I receive many questions from readers and when I can, I like to help. Today, I'm going to share solutions to a few reader questions regarding Excel. There's something to learn from each solution.

## SUMIF() and helper column

Sometimes (often), the reader's working harder than necessary. That was the case with Andrew, who tried to use SUMPRODUCT() to both group categories and multiple each value with each category by a corresponding value. Now, there's more than one way to go when meeting so many requirements, but I tend to reduce the requirement into individual pieces. You can usually come up with a one-formula solution, but is pursuing that route worth your time? Usually, it isn't.

Andrew wants to multiply the BM value by the January value and sum those results by categories - cats, dogs, and so on. Since he's summing and multiplying, SUMPRODUCT() seemed an obvious choice, but it only seems that way. SUMPRODUCT() multiplies corresponding components in a range and returns the sum of those products. There's no easy way to specify criteria - cats, dogs, and so on.

Instead of pursing a one-formula solution, which would take a bit of time and testing, I suggest adding a helper column for the product of the BM and January values. Then, use a SUMIF() matrix that references the helper column. This function sums values in a range that meet criteria using the syntax:

`SUMIF(range, criteria, [sumrange])`

In this case, range specifies the entire data range, criteria references the matrix header cells (F1:I1) using a relative address, and sumrange is the helper column (column D).

## Another helper column solution

Gary's initial request was for a solution that compares values in columns A and C. When the value in column A is greater than the corresponding value in column C, he wants to change the value in column C to match the value in column A.

At first, I recommended a conditional format that would highlight the appropriate values in column C, but he needs to change the actual value. For example, using the sheet below, the only value in column C that needs updating is the three in C4 - Gary needs a solution that replaces the three with the corresponding one in A4.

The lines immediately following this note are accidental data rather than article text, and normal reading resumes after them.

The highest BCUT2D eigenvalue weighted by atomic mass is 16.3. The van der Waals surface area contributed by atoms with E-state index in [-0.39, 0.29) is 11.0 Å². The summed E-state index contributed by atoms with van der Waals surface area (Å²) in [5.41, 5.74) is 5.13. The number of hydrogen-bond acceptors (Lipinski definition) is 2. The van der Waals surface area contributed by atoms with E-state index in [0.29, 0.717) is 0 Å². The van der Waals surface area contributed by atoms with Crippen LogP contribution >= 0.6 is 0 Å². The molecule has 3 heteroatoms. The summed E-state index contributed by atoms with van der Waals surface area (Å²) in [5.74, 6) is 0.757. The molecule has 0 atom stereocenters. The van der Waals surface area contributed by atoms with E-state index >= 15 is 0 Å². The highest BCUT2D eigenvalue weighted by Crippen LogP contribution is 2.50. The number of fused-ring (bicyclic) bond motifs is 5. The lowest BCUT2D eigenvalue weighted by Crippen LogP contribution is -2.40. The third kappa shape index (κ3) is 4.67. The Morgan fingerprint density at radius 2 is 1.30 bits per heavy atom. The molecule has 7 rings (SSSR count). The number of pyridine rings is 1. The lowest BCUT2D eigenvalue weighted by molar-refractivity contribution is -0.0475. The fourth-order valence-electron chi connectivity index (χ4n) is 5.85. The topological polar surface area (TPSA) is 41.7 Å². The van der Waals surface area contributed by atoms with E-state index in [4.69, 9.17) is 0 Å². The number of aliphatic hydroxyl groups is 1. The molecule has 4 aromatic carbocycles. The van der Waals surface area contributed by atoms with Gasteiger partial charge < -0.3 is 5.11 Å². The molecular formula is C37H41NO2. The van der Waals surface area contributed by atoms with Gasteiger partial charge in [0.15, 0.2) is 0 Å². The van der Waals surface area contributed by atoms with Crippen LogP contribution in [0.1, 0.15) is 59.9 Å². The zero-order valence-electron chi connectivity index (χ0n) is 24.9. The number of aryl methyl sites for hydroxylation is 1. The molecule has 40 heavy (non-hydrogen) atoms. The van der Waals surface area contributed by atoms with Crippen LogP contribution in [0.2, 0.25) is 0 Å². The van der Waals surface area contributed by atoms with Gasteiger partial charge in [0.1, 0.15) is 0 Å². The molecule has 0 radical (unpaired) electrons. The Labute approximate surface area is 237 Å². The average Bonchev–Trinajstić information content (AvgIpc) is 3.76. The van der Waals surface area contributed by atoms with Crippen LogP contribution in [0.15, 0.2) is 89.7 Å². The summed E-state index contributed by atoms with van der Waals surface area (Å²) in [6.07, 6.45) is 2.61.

Again, I recommended a simpler route - not because it's the best route, but because it's efficient. When considering the comparison, I quickly realized that the MIN() function to return the lesser value in a helper column was an easy solution. Then, Gary can work with the resulting values in the helper column.

This solution might be difficult to fit into an existing sheet - it just depends on how many dependent formulas require updating. It's a possibility, but not the only solution.

## COUNTIFS()

Shekar didn't need a simpler solution; he needed help applying the right function - that happens to me all the time! Shekar needed a function to count the number of records in each fruit category with an Aging value of less than three.

COUNTIFS() can handle this, but getting the criteria expressed correctly is tricky. This function counts the number of entries in a range that meet criteria using the following form:

`COUNTIFS(criteriarange1, criteria1, [...criteriarange2, criteria2...])`

I created a COUNTIFS() matrix and used concatenation to create the criteria arguments in the following formula:

`=COUNTIFS(\$B\$2:\$B\$14,"="&E\$3,\$C\$2:\$C\$14,"<"&\$E\$2)`

In a nutshell, this function counts only the records where the value in column B is equal to the value in E3 and the value in column C is less than the value in E2.